There's no one model tailor-made for MacPhail

June 30, 2007|By PETER SCHMUCK

In his initial public offering after being appointed the Orioles' new president of baseball operations, Andy MacPhail needed only three words to describe the perfect guy to replace Sam Perlozzo as permanent Orioles manager:

"A custom fit."

No doubt, it is just a scheduling coincidence, but the first two opposing managers to pass through Camden Yards during MacPhail's first full week on the job are differing examples of what he was talking about.

He specifically referred to Joe Torre when he was trying to explain himself during his introductory news conference. The Yankees manager had marginal success during previous managerial incarnations with the New York Mets, Atlanta Braves and St. Louis Cardinals, but his steady, low-key style was the perfect stabilizer for baseball's most volatile franchise.

MacPhail could just as easily have trotted out Los Angeles Angels manager Mike Scioscia, who made his major league managerial debut in 2000 and led the club to its first world championship just two seasons later.

The point he was making at the time - and this neither qualifies nor disqualifies interim manager Dave Trembley - is that one size does not fit all.

Torre is the archetypal case because he has won four world titles and reached the playoffs every year since he was hired by Yankees owner George Steinbrenner, yet his arrival in New York was greeted with such skepticism that the lead sports headline in one of the tabloids was "Clueless Joe."

He was viewed as the ultimate retread, but he was made for that job.

The Angels went in the opposite direction - hiring Scioscia after he had managed just one year at the Triple-A level - and he has led the Angels to two American League West titles and the wild-card run that ended with the only World Series in their 47-year history. They also have more wins this year than any other major league team.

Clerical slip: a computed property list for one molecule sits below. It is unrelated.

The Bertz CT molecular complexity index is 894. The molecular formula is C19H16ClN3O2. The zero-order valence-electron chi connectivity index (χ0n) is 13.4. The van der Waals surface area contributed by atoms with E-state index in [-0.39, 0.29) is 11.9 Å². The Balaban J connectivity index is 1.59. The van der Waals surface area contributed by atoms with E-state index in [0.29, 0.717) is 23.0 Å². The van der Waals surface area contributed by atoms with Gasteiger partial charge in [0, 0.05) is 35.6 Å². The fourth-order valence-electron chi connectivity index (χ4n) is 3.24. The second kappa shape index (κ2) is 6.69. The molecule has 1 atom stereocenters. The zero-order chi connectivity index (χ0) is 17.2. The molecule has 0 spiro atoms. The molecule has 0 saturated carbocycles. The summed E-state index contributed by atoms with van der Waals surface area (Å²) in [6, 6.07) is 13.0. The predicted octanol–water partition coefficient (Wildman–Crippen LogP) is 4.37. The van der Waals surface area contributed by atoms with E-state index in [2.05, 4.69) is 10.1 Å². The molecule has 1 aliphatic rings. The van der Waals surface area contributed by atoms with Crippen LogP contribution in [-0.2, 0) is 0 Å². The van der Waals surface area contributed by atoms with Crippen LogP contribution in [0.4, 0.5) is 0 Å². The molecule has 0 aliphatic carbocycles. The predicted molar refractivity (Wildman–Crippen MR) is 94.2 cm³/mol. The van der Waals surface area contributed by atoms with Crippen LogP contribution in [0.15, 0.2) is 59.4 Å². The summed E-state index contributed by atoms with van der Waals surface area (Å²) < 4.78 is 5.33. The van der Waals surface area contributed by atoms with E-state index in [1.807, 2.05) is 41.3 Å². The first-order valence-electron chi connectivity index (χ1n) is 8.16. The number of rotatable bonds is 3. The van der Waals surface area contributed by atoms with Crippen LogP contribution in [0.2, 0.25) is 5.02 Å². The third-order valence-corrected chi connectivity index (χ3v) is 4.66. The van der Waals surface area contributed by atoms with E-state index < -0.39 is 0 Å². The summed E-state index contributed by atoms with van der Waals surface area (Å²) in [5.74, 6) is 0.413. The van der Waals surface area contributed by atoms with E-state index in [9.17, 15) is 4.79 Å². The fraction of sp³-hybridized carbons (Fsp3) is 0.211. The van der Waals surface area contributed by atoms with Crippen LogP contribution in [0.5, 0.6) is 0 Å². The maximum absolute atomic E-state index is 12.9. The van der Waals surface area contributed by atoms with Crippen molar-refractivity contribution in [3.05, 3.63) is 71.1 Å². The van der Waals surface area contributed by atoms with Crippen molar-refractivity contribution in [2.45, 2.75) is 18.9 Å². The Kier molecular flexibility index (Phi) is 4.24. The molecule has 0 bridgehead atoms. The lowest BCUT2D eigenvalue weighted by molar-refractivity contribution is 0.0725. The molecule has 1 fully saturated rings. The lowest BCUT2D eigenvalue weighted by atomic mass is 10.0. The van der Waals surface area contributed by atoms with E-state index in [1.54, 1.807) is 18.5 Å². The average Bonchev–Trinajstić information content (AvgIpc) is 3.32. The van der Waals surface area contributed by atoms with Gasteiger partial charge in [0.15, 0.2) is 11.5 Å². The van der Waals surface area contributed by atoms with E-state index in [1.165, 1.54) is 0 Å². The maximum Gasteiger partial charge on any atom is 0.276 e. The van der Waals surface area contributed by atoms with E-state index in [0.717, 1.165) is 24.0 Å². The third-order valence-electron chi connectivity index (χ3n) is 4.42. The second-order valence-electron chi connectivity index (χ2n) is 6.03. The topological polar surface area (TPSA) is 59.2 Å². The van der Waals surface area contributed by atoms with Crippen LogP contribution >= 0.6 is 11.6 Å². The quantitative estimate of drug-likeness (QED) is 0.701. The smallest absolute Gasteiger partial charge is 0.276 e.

Torre and Scioscia are from different generations and different backgrounds, but they share what MacPhail thinks is the critical ingredient in a successful managerial tenure - the almost unconditional trust of their players.

"I think, in the case of anyone who is charged with leadership, the people who are being led need to feel it is to their benefit that that person is leading them," MacPhail said.

MacPhail's open-mindedness on the subject is evident. He hired a guy who had no major league managerial experience in Minnesota, and Tom Kelly led the Twins to world titles in 1987 and 1991. He hired a guy with all kinds of experience in Chicago, and Dusty Baker got the Cubs to perhaps within a deflected foul ball of their first World Series in six decades.

This could bode well for Trembley, whose upbeat, interactive approach has been well-received in the Orioles clubhouse, even if his extensive minor league credentials were not enough to make him the first choice for the job.

Scioscia wasn't the obvious choice for the Angels in 2000, but he turned out to be that custom fit, right down to his ability to speak fluent Spanish to star outfielder Vladimir Guerrero and the other Latin players on the team.

"If you are in this position, you absolutely have to have the ability to evaluate and understand your team better than anybody else," Scioscia said. "From deciding which offense you're going to implement to determining the roles on the pitching staff, there's a lot that goes into a baseball team playing to its potential, but to be able to create an environment where you can evaluate is No. 1."

But Scioscia isn't sure he buys into the notion that you have to be a "custom fit," and neither does Ron Roenicke, who figures to follow fellow Angels coach Bud Black into the managerial ranks soon.

"Mike would be a great manager in any clubhouse," Roenicke said. "It's fair to say he fits this team, but he would fit any team."

Hmmm. That might be Trembley, but we'll just have to wait and see.

peter.schmuck@baltsun.com

Listen to Peter Schmuck on WBAL (1090 AM) at noon Saturdays and Sundays.

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